After a leisurely ride to our 3rd aid station, then into and through Vail, following the bike path and frontage road, you reach the base of Vail Pass. Payback begins here! The first section of the climb is on the road that was closed to traffic when I-70 was opened just to the south of it.When you turn off the frontage road, there is a parking area, beyond which you can drive no further. I was almost able to bike no further when the road turned very steep at the location of the 4th aid station. The elderly gentleman directly in front of me decided to stop suddenly and I, unable to un-clip from my pedals, fell over into the gravel at the roadside, onto my back with my bike in the air above me. He was very apologetic, helped brush dirt off my back, and expressed concern for my bike. I told him I didn't think that my derailleur even touched the ground. It gave me a good reason to walk the last several yards to the aid station and barricades, beyond which was only bicycle traffic (and 1 CO highway patrol motorcycle looking out for us.)
Then you're going up. There are a few things I like about Vail Pass. Someone has painted in the road the names of several Tour de France legends and the number of times they won the Tour. There are some pretty meadows and evergreen trees. Other than that, it's brutal! While in the trees your view is obstructed, and when it opens up you get a view of a 4-lane Interstate highway. Near the top you get off the road, back onto the bike path, under the highway and right beside it for a while. There are some short, steep sections made even tougher by a crowd of 3000 riders. You finally ride along a reservoir to a highway rest area where our final aid station was located. This is the summit of Vail Pass at 10,666 feet. There was no discernible sign for photo opportunities, but, by then you just want a nice descent.
Not gonna happen! The entire descent and ride back to Copper Mountain is on the bike path. You lose about 1500 feet in about 4 miles, which means the narrow bike path has switchbacks, steep curves, and blind turns. On a Saturday afternoon with weekend warriors, families on vacation joining 3000 Copper Triangle riders on the path, your only choice is to ride the brakes and try to get home safely. I don't like Vail Pass, but if it's the price you pay for riding the triangle, it's worth it. If I did this route again on my own I think I'd start at Vail, or even Minturn. Save the best for last.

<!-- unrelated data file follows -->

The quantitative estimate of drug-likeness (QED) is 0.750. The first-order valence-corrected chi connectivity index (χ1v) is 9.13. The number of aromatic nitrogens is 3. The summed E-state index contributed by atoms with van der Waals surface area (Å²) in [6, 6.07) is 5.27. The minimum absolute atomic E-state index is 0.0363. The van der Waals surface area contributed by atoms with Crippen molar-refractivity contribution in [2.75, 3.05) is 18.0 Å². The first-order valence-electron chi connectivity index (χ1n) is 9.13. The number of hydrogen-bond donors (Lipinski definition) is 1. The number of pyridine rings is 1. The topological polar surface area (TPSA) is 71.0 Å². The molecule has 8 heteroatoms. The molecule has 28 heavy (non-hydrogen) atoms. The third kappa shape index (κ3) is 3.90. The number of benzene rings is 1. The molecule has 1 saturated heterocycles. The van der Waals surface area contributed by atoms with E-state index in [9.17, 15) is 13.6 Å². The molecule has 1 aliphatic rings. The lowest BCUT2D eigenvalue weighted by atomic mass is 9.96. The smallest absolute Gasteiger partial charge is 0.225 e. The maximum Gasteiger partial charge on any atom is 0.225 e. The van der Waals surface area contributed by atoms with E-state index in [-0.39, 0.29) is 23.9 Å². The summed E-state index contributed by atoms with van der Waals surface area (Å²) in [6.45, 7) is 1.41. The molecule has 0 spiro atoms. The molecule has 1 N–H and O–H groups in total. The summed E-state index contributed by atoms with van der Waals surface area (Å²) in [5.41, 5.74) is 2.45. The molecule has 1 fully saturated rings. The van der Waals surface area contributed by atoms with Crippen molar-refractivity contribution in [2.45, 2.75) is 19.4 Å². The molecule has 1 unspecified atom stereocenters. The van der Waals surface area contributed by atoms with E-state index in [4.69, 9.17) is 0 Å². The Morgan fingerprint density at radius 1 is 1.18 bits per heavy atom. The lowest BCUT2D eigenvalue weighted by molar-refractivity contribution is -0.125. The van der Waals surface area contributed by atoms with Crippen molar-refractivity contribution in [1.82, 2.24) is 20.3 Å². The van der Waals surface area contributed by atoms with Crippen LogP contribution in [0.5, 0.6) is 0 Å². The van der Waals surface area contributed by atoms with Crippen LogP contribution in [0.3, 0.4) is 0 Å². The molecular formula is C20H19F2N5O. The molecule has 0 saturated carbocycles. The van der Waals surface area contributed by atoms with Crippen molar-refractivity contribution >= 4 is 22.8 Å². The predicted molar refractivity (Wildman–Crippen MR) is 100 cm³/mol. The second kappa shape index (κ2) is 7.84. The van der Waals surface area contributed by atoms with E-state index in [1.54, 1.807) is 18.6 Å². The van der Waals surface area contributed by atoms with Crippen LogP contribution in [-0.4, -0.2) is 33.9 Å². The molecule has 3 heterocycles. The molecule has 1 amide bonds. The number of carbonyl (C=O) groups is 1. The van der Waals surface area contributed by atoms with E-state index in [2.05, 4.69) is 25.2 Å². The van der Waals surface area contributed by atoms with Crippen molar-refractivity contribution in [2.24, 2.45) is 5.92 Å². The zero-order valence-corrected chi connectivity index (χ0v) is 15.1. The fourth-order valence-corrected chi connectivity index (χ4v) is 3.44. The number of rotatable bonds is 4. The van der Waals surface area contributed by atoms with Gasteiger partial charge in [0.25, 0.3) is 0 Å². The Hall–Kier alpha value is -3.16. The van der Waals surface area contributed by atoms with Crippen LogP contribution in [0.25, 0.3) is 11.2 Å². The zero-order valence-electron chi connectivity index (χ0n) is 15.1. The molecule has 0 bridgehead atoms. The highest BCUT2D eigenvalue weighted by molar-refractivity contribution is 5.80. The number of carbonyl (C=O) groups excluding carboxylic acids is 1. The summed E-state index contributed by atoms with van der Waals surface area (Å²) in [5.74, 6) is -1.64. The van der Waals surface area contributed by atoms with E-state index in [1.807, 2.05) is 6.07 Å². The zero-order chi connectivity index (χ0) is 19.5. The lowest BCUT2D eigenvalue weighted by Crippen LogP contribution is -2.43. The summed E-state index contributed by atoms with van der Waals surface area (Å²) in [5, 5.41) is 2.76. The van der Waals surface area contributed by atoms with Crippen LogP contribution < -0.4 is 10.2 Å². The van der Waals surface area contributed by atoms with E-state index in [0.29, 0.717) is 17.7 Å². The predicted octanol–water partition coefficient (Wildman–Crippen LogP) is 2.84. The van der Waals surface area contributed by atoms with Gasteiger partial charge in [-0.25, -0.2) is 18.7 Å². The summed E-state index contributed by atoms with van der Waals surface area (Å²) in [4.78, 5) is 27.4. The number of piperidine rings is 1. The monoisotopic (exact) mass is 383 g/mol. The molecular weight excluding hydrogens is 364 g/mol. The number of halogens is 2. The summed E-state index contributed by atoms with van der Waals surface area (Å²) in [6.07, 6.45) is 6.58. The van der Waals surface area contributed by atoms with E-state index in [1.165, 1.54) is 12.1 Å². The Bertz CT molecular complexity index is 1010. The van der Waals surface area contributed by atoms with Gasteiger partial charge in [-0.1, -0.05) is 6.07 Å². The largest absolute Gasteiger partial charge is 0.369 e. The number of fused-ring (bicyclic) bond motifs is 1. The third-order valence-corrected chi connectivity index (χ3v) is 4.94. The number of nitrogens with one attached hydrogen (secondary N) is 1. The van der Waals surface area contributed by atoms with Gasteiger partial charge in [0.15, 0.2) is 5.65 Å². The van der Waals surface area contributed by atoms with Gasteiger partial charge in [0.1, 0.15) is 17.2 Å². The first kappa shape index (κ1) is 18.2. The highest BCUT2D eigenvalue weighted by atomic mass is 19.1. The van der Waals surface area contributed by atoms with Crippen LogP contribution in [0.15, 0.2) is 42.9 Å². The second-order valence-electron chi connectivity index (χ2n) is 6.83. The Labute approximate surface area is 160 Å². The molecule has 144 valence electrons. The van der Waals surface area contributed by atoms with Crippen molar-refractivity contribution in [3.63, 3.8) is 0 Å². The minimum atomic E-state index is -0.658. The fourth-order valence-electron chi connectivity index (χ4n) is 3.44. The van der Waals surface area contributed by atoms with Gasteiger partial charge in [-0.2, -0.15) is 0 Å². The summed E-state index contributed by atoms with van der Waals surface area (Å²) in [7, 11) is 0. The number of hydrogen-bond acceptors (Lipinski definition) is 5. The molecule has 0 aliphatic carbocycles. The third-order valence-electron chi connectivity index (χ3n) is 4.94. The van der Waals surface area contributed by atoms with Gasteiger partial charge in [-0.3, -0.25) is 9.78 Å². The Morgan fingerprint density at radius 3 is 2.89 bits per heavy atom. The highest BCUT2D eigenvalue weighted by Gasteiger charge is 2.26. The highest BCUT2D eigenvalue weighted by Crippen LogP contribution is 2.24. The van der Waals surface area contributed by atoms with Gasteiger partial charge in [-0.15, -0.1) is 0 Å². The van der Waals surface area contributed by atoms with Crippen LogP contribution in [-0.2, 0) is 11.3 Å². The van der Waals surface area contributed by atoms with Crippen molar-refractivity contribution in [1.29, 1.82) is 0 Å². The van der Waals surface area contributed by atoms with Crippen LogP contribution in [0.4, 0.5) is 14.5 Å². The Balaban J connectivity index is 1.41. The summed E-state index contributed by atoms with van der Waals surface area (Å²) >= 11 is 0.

Eventually you end up on the road around Copper Mountain routed into Copper Village where you cross the finish line with people yelling and ringing cowbells. I need more cowbell. It's actually kind of emotional to finish a long, tough ride and receive such a greeting. I felt like throwing my arms in the air like the sprinters in the Tour de France, but falling off my bike again would have stirred different emotions.
The only problem we had with the Copper Triangle was that we had to locate each other, get to the van, and head for Montrose. It looked like it would have been fun to spend the weekend at the resort. There was a post-ride lunch, live music, and beer gardens to enjoy. As it was I didn't even change, and after the drive to Montrose I was still wearing the Copper Mountain jersey as we unloaded the van. Lindsey from St. Louis asked if we had done the ride and told us that she had read a comment that I had posted on the CRMBT rider forum about this event, checked it out, and registered for this ride too the Wednesday prior. I don't think she held it against me.